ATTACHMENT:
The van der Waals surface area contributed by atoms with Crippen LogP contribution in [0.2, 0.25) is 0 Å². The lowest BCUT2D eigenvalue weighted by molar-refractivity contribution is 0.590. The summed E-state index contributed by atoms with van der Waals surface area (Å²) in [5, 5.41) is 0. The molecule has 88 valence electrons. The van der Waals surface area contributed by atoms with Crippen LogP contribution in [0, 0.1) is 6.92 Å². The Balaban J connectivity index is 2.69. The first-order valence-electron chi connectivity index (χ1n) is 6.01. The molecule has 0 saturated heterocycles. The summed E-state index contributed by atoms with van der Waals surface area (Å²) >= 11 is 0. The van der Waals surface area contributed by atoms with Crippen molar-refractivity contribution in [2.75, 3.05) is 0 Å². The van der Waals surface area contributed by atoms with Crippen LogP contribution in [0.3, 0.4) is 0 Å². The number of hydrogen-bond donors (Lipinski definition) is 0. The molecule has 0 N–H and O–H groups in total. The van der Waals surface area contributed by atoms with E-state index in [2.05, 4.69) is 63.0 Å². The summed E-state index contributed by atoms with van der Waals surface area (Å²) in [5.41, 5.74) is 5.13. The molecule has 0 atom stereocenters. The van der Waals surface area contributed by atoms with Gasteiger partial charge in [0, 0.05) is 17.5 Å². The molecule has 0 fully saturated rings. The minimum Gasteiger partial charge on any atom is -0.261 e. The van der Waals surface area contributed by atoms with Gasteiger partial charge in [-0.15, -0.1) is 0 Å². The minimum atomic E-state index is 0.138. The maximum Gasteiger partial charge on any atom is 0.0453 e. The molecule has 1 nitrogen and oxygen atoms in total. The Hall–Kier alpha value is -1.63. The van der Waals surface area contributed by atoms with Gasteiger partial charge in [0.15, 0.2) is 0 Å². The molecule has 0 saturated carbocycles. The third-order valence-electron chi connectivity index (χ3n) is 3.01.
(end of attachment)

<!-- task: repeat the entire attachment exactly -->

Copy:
The van der Waals surface area contributed by atoms with Crippen LogP contribution in [0.2, 0.25) is 0 Å². The lowest BCUT2D eigenvalue weighted by molar-refractivity contribution is 0.590. The summed E-state index contributed by atoms with van der Waals surface area (Å²) in [5, 5.41) is 0. The molecule has 88 valence electrons. The van der Waals surface area contributed by atoms with Crippen LogP contribution in [0, 0.1) is 6.92 Å². The Balaban J connectivity index is 2.69. The first-order valence-electron chi connectivity index (χ1n) is 6.01. The molecule has 0 saturated heterocycles. The summed E-state index contributed by atoms with van der Waals surface area (Å²) >= 11 is 0. The van der Waals surface area contributed by atoms with Crippen molar-refractivity contribution in [2.75, 3.05) is 0 Å². The van der Waals surface area contributed by atoms with Crippen LogP contribution in [0.3, 0.4) is 0 Å². The number of hydrogen-bond donors (Lipinski definition) is 0. The molecule has 0 N–H and O–H groups in total. The van der Waals surface area contributed by atoms with E-state index in [2.05, 4.69) is 63.0 Å². The summed E-state index contributed by atoms with van der Waals surface area (Å²) in [5.41, 5.74) is 5.13. The molecule has 0 atom stereocenters. The van der Waals surface area contributed by atoms with Gasteiger partial charge in [0, 0.05) is 17.5 Å². The molecule has 0 fully saturated rings. The minimum Gasteiger partial charge on any atom is -0.261 e. The van der Waals surface area contributed by atoms with Gasteiger partial charge in [-0.15, -0.1) is 0 Å². The minimum atomic E-state index is 0.138. The maximum Gasteiger partial charge on any atom is 0.0453 e. The molecule has 1 nitrogen and oxygen atoms in total. The Hall–Kier alpha value is -1.63. The van der Waals surface area contributed by atoms with Gasteiger partial charge in [0.15, 0.2) is 0 Å². The molecule has 0 saturated carbocycles. The third-order valence-electron chi connectivity index (χ3n) is 3.01.